Name-dropped by the rapper Aminé and once called the “best Korean teriyaki in the known universe,” a plate of char-blistered, juicy fried chicken drenched in sweet teriyaki, served with a scoop of rice and a poppyseed-dressed salad, is a rite of passage for those who grew up in Portland. The menu has a few other options — yakisoba, a tofu bowl — but when you’re at Du’s, you’re in it for the chicken.

The Adam at Bing Mi Food Cart

Really, any of the loaded jianbing at this Northwest Portland cart could hit this map, but the Adam may be its top performer: Ribbons of egg, wonton crackers, green onions, and its classic “bing sauce” are interspersed with pieces of Chinese sausage and bacon, in a hearty handheld crepe. It’s worth strolling through Nob Hill, jianbing in hand, on a nice day.

Miang Som and Kanom Krok at Langbaan

This supper club within Northwest Portland’s Phuket Cafe changes its menu monthly, but a few snacks never seem to leave the menu: the miang som, a betel leaf filled with jewels of cara cara orange and shrimp, as well as the kanom krok, a sweet Hokkaido scallop dressed with coconut cream in a crispy rice cup. Both are perfect little bites, frequently discussed and treasured, when people talk about their meals at one of the city’s finest tasting menu spots.

Fried Chicken Melt at Jojo

While the original cart is temporarily closed, this legendary fried chicken sandwich destination known for its Instagram has opened a full-on restaurant in the Pearl District, serving its likely most-photographed sandwich: a fried chicken melt, with crispy-fried thighs smashed between shokupan with coleslaw, ranch, and both cheddar and American. There are plenty of fantastic sandwiches at Jojo — the spicy chicken comes to mind — but when it comes to something distinctly emblematic of the brand, a cross-section of this gorgeous sandwich (and a side of massive jojos) is hard to top.

Pandan Breakfast Sandwich at Matta

It’s odd to think that the pandan breakfast sandwich at Matta wasn’t on the menu when the cart opened, considering its meteoric rise into Portland breakfast sandwich royalty. A toasted pandan bun arrives stuffed with a smashed pork patty, American cheese, a curry-spiced hash brown, and a fried egg, yolk dripping and mixing with the sandwich’s tasty “dac biet” sauce. It’s best paired with cà phê, featuring Matta’s house roast.

The Lebronald Palmer at Deadstock Coffee Roasters

Portland’s a coffee town, there’s no doubt about it, but when it comes to coffee drinks you could really only find in Portland, it’s hard to beat the Lebronald Palmer at this sleek Old Town coffee shop. Owner Ian Williams blends the coffee he roasts himself with sweet tea and lemonade for a drink you think would clash; instead, it’s one of the more creative — and tasty — cold coffee drinks in Portland.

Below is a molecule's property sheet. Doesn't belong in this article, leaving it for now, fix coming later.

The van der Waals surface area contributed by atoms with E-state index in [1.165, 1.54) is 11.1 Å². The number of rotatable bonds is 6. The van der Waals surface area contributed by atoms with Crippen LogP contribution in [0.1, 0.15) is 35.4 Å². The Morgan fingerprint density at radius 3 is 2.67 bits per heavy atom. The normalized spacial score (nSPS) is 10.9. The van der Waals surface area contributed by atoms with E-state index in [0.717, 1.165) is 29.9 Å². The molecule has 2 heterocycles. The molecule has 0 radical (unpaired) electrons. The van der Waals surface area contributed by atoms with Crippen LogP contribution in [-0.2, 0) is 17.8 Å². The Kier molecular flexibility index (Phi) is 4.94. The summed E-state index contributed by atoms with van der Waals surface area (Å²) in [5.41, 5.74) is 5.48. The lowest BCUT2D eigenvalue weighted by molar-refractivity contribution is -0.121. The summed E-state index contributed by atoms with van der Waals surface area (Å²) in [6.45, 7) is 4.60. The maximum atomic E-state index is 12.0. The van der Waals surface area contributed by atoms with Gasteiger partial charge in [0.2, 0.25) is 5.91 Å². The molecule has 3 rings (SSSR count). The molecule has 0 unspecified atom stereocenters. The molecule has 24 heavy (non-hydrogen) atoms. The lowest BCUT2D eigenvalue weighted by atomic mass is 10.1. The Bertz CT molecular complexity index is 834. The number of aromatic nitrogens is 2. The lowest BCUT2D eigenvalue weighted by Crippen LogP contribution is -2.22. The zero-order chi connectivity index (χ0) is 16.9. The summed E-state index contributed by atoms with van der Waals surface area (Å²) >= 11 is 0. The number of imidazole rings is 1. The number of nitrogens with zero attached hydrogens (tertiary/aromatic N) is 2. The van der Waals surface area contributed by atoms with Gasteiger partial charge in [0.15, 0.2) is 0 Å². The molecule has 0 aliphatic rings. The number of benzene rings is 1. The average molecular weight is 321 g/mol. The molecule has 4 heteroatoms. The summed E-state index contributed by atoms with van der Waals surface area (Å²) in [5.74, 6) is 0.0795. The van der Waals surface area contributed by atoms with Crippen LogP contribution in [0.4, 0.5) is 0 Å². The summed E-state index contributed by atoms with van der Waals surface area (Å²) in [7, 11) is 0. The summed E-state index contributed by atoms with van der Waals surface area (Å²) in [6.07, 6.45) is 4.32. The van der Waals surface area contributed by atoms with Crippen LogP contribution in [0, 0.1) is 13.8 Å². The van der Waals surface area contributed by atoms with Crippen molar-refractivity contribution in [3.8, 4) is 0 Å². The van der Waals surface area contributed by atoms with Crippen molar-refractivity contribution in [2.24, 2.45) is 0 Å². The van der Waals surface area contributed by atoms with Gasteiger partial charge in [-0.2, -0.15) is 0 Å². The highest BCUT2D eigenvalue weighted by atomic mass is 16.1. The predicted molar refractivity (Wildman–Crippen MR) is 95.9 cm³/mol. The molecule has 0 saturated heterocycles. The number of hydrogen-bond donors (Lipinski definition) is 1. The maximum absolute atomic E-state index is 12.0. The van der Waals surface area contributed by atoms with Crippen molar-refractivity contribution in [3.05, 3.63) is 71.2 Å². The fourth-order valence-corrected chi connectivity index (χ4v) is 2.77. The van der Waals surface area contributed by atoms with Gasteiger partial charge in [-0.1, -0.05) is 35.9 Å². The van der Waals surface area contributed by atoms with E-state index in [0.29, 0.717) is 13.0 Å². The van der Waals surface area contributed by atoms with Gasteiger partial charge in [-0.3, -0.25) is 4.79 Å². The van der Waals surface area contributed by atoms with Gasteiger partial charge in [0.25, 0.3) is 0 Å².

Onion Rings at Ringside Steakhouse

Ringside Steakhouse’s onion rings are the things of local legend. Renowned local gourmand James Beard called the onion rings the finest he had ever eaten in the United States: wide, lightly battered rings served with a gravy boat of thousand island. For a luxe upgrade, the rings are particularly tasty when dunked in a side of house bearnaise.

Pastrami Zombie at Sammich PDX

Some may argue that Sammich’s Italian Beef is its signature sandwich, but only one sandwich on the menu inspired its own offshoot food cart. Sammich’s answer to a reuben, the Pastrami Zombie takes the Burnside restaurant’s house-brined, smoked, and steamed pastrami, pairing it with Swiss and Russian dressing. But instead of the customary sauerkraut, Sammich stacks its sandwich high with a super thinly shaved cabbage slaw, which provides a nice, fresh crunch. Pros know to throw on some of the shop’s house giardiniera for an added kick.

Related Maps

Foie Gras Profiteroles at Le Pigeon

Some might lobby for the beef cheek bourguignon at Gabriel Rucker's Burnside bistro, but this savory-leaning dessert, on the menu from the very beginning, is a better representation of the what has made the restaurant famous: It's playful, experimental, rich, and mind-blowing.

Maple bacon bar at Voodoo Doughnuts

Whether you're a Voodoo lover or a Voodoo hater, you must admit that few Portland eats are quite as iconic as the maple bacon bar. We'd argue it kicked off the nationwide bacon craze and turned pink boxes into the most popular Portland souvenir.

Nong's Khao Man Gai

From a food cart, an obsession is born. Nong Poonsukwattana started out making one thing meticulously, and in the process she turned a Thai comfort food staple into Portland’s comfort food staple. Since then, her famous khao man gai has spawned two permanent restaurants, a bottled sauce, and deep, visceral craving among everyone who tries it.